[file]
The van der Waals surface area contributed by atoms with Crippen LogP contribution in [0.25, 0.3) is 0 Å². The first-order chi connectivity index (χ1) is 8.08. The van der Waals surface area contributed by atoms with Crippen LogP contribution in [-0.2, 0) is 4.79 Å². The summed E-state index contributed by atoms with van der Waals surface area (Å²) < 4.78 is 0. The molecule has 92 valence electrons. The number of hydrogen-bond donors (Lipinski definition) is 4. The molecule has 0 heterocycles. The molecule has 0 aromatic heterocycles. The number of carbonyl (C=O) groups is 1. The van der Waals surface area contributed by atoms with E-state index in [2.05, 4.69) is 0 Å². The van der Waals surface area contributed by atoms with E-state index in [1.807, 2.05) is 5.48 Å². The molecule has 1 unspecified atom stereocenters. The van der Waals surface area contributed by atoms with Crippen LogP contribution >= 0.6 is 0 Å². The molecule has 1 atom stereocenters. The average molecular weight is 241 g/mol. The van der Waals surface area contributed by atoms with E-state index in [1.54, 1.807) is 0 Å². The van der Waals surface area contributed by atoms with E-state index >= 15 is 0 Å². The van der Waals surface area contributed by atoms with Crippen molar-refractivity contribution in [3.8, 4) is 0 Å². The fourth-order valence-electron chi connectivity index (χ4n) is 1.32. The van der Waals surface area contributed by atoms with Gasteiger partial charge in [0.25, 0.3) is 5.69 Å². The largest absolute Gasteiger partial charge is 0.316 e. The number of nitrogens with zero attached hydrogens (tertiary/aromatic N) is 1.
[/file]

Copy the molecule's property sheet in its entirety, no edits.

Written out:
The van der Waals surface area contributed by atoms with Crippen LogP contribution in [0.25, 0.3) is 0 Å². The first-order chi connectivity index (χ1) is 8.08. The van der Waals surface area contributed by atoms with Crippen LogP contribution in [-0.2, 0) is 4.79 Å². The summed E-state index contributed by atoms with van der Waals surface area (Å²) < 4.78 is 0. The molecule has 92 valence electrons. The number of hydrogen-bond donors (Lipinski definition) is 4. The molecule has 0 heterocycles. The molecule has 0 aromatic heterocycles. The number of carbonyl (C=O) groups is 1. The van der Waals surface area contributed by atoms with E-state index in [2.05, 4.69) is 0 Å². The van der Waals surface area contributed by atoms with E-state index in [1.807, 2.05) is 5.48 Å². The molecule has 1 unspecified atom stereocenters. The van der Waals surface area contributed by atoms with Crippen LogP contribution >= 0.6 is 0 Å². The molecule has 1 atom stereocenters. The average molecular weight is 241 g/mol. The van der Waals surface area contributed by atoms with E-state index in [1.54, 1.807) is 0 Å². The van der Waals surface area contributed by atoms with E-state index >= 15 is 0 Å². The van der Waals surface area contributed by atoms with Crippen molar-refractivity contribution in [3.8, 4) is 0 Å². The fourth-order valence-electron chi connectivity index (χ4n) is 1.32. The van der Waals surface area contributed by atoms with Gasteiger partial charge in [0.25, 0.3) is 5.69 Å². The largest absolute Gasteiger partial charge is 0.316 e. The number of nitrogens with zero attached hydrogens (tertiary/aromatic N) is 1.